Walter Isaacson digs into Steve Jobs life from his childhood through to his death.
It paints a picture of a man with polarising views - something is either "insanely great", or "absolutely shit". If anything, Jobs' reputation as a prick and uncompromising people manager, visionary, and creative genius is confirmed.
A very human look at a man who offered the world much because of his flaws and uncompromising values.
If you want to live your life in a creative way, as an artist, you have to not look back too much. You have to be willing to take whatever you’ve done and whoever you were and throw them away. The more the outside world tries to reinforce an image of you, the harder it is to continue to be an artist, which is why a lot of times, artists have to say, “Bye. I have to go. I’m going crazy and I’m getting out of here.” And they go and hibernate somewhere. Maybe later they re-emerge a little differently
"Picasso had a saying - 'good artists copy, great artists steal' - and we have always been shameless about stealing great ideas."
“The older I get, the more I see how much motivations matter. The Zune was crappy because the people at Microsoft don’t really love music or art the way we do. We won because we personally love music.
“I had no idea what i wanted to do with my life and no idea how college was going to help me figure it out.”
“When you open the box of an iPhone or iPad, we want that tactile experience to set the tone for how you perceive the product.”
“Intuition is a very powerful thing, more powerful than intellect, in my opinion.”
“On the day he unveiled the Macintosh, a reporter from Popular Science asked Jobs what type of market research he had done. Jobs responded by scoffing, "Did Alexander Graham Bell do any market research before he invented the telephone?"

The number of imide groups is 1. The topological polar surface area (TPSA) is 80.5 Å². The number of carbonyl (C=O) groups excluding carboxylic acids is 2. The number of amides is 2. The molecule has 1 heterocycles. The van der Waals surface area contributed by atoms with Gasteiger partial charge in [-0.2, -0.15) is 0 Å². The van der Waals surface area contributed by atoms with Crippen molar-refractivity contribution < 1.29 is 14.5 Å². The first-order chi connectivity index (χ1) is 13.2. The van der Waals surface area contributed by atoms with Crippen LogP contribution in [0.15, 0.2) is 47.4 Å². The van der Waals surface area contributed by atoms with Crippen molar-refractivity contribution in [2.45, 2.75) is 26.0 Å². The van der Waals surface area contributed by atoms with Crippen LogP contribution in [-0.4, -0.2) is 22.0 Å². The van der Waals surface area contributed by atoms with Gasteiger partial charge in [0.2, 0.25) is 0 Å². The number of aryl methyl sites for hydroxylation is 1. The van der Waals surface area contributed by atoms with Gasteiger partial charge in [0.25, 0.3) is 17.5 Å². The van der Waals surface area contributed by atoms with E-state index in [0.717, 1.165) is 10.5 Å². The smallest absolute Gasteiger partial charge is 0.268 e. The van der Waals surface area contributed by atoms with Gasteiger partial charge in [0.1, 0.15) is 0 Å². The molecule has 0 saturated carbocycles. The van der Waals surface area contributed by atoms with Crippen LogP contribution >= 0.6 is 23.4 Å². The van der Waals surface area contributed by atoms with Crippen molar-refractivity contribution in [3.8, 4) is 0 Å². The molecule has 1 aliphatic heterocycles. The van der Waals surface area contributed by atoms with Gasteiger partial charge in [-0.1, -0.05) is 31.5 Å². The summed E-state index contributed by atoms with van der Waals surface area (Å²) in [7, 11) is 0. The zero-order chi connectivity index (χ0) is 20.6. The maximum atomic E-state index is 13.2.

Steve has a reality distortion field.” When Hertzfeld looked puzzled, Tribble elaborated. “In his presence, reality is malleable. He can convince anyone of practically anything. It wears off when he’s not around, but it makes it hard to have realistic schedules."
“Jobs tended to be deeply moved by artists who displayed purity, and he became a fan. He invited Ma to play at his wedding, but he was out of the country on tour. He came by the Jobs house a few years later, sat in the living room, pulled out his 1733 Stradivarius cello, and played Bach. “This is what I would have played for your wedding,” he told them. Jobs teared up and told him, “You playing is the best argument I’ve ever heard for the existence of God, because I don’t really believe a human alone can do this.”
“Was he smart? No, not exceptionally. Instead, he was a genius. His imaginative leaps were instinctive,
unexpected, and at times magical. He was, indeed, an example of what the mathematician Mark Kac called a magician genius, someone whose insights come out of the blue and require intuition more than mere mental processing power. Like a pathfinder, he could absorb information, sniff the winds, and sense what lay ahead.”